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AFBAmerican Foundation®
for the Blind

Expanding possibilities for people with vision loss

College and Beyond

Your first two years of college are probably going to be devoted to core liberal arts categories such as:

  • Languages
  • The humanities
  • Social sciences
  • Natural sciences
  • Mathematics

During that time you'll have a chance to adjust to:

  • Being more independent—even if you continue to live at home a lot of your academic and social activities are going to take place on campus.

  • Having a more diverse group of classmates, particularly if you go to an out-of-state college.

  • Being responsible for managing your time efficiently. Your total time in classes will be 12 to 15 hours a week, spread over 3 or 4 days. That may sound like an easy program but for every hour in class you'll have to spend an hour or more of study time on your own.

  • Hiring and working with readers.

  • Relying on more sophisticated assistive technology devices. Becoming skilled at using various electronic aids for note taking, studying, researching and writing term papers, etc., is well worth the effort. You'll be able to accomplish more, and focus on the content of an assignment rather than struggle with techniques for completing it.

  • Meeting regularly with your academic advisor to discuss your undergraduate goals, course selections, majors that interest you, and post-college ambitions.

By the end of your sophomore year you'll be expected to have taken some electives as well as the core subjects, and be ready to decide what you are going to major in. If you're having trouble making that decision, talk to your advisor about taking an interest inventory test. It's a useful tool for identifying a group of interests (for example: language, how different cultures express a particular emotion, why some languages have much smaller vocabularies than others) and what that group of interests suggests you might want to pursue as a college major and beyond that as a career.

During your last two years as an undergraduate, your program will focus on courses that give you a deeper and broader understanding of the subject you've chosen to major in. But what if, at the end of your junior year, you realize the subject area doesn't meet your expectations? That's okay; you haven't made an irrevocable commitment. You can change your mind, change your major, and move on to study something that you are truly excited and enthusiastic about. The worst that can happen is that you spend a year longer in college.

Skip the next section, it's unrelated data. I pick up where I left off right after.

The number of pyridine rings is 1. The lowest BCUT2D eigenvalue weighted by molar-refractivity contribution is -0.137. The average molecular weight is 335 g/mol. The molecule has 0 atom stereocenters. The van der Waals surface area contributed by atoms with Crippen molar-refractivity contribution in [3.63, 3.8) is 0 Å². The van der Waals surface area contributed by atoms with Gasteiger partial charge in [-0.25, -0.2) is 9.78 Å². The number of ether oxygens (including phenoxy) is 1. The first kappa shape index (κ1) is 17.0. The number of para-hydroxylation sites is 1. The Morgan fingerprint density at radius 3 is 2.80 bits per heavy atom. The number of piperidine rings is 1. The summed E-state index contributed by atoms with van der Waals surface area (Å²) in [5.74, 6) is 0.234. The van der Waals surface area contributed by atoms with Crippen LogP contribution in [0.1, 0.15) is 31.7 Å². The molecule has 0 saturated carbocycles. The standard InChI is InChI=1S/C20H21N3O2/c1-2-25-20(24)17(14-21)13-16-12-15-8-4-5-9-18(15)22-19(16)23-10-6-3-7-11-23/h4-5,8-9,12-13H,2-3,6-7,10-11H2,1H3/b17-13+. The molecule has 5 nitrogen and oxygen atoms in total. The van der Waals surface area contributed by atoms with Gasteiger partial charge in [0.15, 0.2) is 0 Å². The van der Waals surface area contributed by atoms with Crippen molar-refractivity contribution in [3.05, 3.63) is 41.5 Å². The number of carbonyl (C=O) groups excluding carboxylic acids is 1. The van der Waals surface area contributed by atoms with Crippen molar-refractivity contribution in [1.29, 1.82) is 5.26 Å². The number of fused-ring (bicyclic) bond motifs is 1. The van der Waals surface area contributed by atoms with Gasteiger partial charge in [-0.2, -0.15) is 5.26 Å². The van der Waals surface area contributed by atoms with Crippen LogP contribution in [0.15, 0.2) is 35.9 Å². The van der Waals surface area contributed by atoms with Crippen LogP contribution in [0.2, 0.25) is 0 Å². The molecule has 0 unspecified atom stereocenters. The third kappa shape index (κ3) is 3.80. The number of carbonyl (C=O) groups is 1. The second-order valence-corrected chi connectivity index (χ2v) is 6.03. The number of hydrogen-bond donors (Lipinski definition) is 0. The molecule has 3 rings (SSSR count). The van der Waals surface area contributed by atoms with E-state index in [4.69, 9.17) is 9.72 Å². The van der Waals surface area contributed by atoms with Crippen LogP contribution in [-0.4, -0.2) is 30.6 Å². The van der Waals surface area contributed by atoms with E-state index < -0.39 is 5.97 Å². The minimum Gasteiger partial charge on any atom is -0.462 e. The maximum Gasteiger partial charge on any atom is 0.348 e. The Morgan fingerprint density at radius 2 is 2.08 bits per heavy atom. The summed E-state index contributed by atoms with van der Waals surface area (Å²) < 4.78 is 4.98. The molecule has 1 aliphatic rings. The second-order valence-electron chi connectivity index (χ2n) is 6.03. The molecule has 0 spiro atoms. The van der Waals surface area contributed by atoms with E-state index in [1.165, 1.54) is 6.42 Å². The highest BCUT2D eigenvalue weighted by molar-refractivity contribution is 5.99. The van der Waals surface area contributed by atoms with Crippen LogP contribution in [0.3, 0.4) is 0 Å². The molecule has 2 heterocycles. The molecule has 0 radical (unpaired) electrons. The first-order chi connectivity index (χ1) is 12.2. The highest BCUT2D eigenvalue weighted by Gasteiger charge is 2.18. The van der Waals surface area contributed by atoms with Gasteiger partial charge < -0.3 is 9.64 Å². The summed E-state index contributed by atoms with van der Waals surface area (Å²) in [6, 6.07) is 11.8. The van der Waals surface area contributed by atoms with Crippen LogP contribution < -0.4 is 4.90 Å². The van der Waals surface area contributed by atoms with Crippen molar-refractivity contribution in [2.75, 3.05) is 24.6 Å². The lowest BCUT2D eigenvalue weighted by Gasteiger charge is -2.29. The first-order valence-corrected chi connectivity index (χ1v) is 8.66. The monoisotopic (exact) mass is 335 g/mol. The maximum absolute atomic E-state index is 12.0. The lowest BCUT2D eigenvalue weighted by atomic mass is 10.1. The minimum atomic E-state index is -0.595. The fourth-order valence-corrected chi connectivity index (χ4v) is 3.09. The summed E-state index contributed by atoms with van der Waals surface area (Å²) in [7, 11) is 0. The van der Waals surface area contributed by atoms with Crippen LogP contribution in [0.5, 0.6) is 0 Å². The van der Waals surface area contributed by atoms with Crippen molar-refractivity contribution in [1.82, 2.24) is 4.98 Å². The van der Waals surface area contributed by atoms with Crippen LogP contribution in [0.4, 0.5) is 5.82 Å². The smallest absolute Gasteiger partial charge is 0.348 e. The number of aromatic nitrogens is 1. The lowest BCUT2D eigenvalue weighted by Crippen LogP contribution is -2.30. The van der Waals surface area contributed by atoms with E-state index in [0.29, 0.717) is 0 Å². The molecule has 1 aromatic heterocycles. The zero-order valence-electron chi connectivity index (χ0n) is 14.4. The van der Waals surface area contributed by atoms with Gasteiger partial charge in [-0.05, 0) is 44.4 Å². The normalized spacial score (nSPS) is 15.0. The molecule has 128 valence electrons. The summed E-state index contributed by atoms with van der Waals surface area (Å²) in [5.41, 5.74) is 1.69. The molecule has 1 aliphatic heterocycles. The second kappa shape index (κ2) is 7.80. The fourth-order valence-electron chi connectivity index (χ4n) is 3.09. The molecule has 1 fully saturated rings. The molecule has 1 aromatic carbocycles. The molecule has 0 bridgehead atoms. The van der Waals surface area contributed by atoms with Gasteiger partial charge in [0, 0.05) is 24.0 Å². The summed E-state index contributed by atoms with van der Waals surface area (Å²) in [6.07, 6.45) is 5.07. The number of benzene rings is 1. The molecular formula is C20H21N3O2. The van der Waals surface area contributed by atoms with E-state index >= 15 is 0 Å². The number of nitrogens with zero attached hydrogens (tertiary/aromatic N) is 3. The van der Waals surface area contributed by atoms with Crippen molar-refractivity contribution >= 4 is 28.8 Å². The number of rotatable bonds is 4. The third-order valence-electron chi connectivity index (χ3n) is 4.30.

Next Steps

As you think ahead to graduation, a year or so in the future, you have more decisions to make, plus some questions to ask. Don't delay. Take your questions to the career counseling office for information and advice:

  • What is the employment outlook for people in my field?

  • Is my vision problem going to limit my options for advancement?

  • Is a graduate degree essential?

  • Can I start working in the field with a bachelor's degree and go to graduate school while I'm working?

  • Are there fellowships or teaching assistant positions available to help me pay for postgraduate study?

More Questions

You may have some other questions that are best answered by your academic advisor:

  • Given my grade point average, am I likely to get into one of the top graduate schools in my field?

  • What do you consider the top school in this field?

  • Should I take a special prep course for the admission exam?

  • Do you know someone currently working in the field I can talk to for advice?

The last question above is an important one. It's a first step toward developing a network of peers and leaders in your field—people who share your professional interests; with whom you can explore issues, ideas, and concerns; with whom you can collaborate on projects. Networking takes some effort at the beginning. You have to put aside shyness and reach out to people you don't know; not be put off when phone calls or e-mail messages go unanswered. You have to sense when persistence verges on becoming peskiness. But keep in mind that people like to be recognized as experts in their field, are generally willing to share their knowledge, and welcome fresh ideas from people who are new to the field.

Also keep in mind that visual impairment is not a barrier to achievement in any profession that does not require good vision. While you wouldn't make it as a jet pilot, ship's captain, or surgeon, for example, there are many outstanding professional women and men who are blind or visually impaired:

  • Lawyers
  • Physicians
  • Chief executive officers of major organizations
  • Athletes
  • Actors
  • Writers
  • Teachers
  • Physical therapists
  • College presidents

The list could go on indefinitely, but you get the idea. Visit CareerConnect® to learn more about the jobs currently being performed by people who are blind or visually impaired. And using CareerConnect's free, online mentor match, you can chat with successfully employed blind adults about career paths you're considering.

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College BoundA Guide for Students with Visual Impairments

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